5 Core Beliefs of Extraordinary Content Marketers

There are leaders to be found in every industry, from computer software to restaurants and cafes. These leaders come from all walks of life and have a wide range of skills. An emerging leader in the world of marketing are those who focus on generating results through content. Whether we’re talking about the guys at KissMetrics or the folks at Mint.com – these are some of the content royalty I’m going to be talking about today.

extraordinary content marketers
photo credit: faungg via photopin cc

We’re talking about the best content marketers and strategist. Some have been creating content for years while others are still just getting into the role but making great strides. Some of the best content marketers work for startups but there are also hundreds working in fields like retail and small business. Recognizing that all of these individuals have different backgrounds you can’t help but ask what makes them eventually come out on top?

I’ve chatted with content marketers working with companies large and small. Whether it’s folks running a Facebook page about a local pub or a Fortune 100 company implementing a complex content strategy; the best tend to share at least these five core beliefs:

Belief #1: Storytelling Rules Everything

The best content marketers are great storytellers. They believe in telling a consistent story across a variety of different channels instead of simply standing at the top of a hill and screaming “I’m number one!”

Storytelling in marketing isn’t a new concept, but with emergence of content marketing, the opportunities to tell stories as part of your marketing mix has become a competitive advantage for many brands. While storytelling as a whole sounds great in theory, the trickiest part is finding a story worth telling.

If you’re looking to craft a story worth telling, the first step is to ensure that it’s a story worth sharing (Tweet this idea). To identify this story you need to think about the interests of your target audience and identify what it is that they’re most interested in or motivated by. Once you identify these things, you craft a story that they will find interesting, unique, inspiring or relevant.

A brand’s story can convey its vision, develop credibility, establish a message, motivate buyers and build long-lasting customer loyalty. It’s essential that brands think about their purpose and focus on identifying what their business represents.

This core belief was made obvious to me when I started thinking about the difference between brands with raving fans and those without. You know, the brands with fanboys who go up in arms whenever someone says something negative about their favourite brand.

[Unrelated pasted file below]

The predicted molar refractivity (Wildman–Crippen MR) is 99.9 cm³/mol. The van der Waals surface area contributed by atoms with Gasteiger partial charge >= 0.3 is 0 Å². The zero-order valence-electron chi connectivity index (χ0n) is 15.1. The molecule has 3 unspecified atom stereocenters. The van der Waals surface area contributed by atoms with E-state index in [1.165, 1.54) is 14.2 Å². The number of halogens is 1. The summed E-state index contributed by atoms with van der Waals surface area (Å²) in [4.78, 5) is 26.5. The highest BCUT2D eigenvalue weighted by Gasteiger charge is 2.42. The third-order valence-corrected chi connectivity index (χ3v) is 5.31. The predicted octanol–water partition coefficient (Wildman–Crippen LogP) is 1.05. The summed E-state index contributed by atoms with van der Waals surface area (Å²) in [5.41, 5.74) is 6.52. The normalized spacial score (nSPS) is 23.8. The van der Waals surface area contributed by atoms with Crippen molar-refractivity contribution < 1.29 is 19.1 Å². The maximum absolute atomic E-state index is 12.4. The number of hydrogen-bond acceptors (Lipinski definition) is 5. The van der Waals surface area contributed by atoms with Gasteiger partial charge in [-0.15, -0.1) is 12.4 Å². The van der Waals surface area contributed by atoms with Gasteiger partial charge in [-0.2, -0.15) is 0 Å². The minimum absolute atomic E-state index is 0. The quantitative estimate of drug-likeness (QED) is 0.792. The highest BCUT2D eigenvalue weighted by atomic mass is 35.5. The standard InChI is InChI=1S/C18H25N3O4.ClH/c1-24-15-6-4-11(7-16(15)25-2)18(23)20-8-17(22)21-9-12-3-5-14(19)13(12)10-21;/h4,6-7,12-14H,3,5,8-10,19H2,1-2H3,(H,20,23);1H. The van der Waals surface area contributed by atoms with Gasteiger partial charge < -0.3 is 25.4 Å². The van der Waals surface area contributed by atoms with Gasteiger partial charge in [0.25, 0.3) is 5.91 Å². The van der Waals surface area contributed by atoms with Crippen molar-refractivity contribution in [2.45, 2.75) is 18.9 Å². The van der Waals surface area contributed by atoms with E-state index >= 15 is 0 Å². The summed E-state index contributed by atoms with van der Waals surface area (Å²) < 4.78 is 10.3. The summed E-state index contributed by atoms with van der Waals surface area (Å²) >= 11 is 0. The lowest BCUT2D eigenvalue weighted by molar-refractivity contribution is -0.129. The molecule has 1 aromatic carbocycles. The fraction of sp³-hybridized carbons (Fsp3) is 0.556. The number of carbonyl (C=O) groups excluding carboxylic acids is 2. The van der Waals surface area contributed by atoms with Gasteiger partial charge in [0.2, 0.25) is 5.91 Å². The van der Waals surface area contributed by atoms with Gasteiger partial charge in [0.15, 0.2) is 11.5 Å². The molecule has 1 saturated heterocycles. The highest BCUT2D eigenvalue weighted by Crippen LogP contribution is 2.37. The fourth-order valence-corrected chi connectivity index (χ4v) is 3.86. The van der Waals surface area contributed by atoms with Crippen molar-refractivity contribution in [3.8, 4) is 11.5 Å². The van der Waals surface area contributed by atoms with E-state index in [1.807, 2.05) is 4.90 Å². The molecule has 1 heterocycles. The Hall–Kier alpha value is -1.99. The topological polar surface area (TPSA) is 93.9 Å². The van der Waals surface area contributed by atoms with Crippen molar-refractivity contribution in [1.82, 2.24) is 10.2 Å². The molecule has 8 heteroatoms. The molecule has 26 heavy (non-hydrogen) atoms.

Whether we’re talking about Apple, Coca-Cola or Musicians – each of these brands have used storytelling to build a loyal following. They do it through a consistent, compelling and unique story that is focused on a vision and concept bigger than their product. Apple strives to constantly inspire people to think different and Coca-Cola focuses on providing the world with happiness. As Simon Sinek the author of Start with Why once said,

“People don’t buy what you do. They buy why you do it”

Belief #2: Content Can Build a Lasting Relationship

Justin Beiber has his Beliebers. Lady Gaga has her monsters. While no brand can replicate the obsession that people have with other people, extraordinary content marketers believe that content can amplify a brands relationships with customers.

When I talk to businesses who are building their marketing strategies I often uncover a huge and overlooked opportunity. Most businesses spend thousands and thousands of dollars trying to acquire new customers when they could let their existing customers do the talking for them. I often realize they are afraid to focus on their current customers because they don’t know what to give them beyond their product. The answer? Give them a story. Give them a part of the story and encourage them to help build it.

If you can build your relationship with customers through consistent storytelling you will see waves of people jump on your bandwagon. The key to developing brand and customer relationships through content is the commitment to providing value (Tweet this idea). Whether that content comes from a webinar you’re hosting or an infographic you have built and delivered through your blog, it needs to be valued by your readers and existing customers.

The folks from Mint.com created a great blog focused around valuable content for their consumers. They recognized that their audience was going to be interested in things like personal finance, saving money, car loans and anything finance related. Thus, they developed a blog that consistently delivered value through tips and tricks on saving and managing money.

Creating valuable pieces of content is a sure-fire way to generate real content marketing results. Another example of a brand generating content that their target audience (singles) would find interesting and valuable are the folks from HowAboutWe.com. On their blog, they share advice, tips and more about things that would interest someone trying to find love.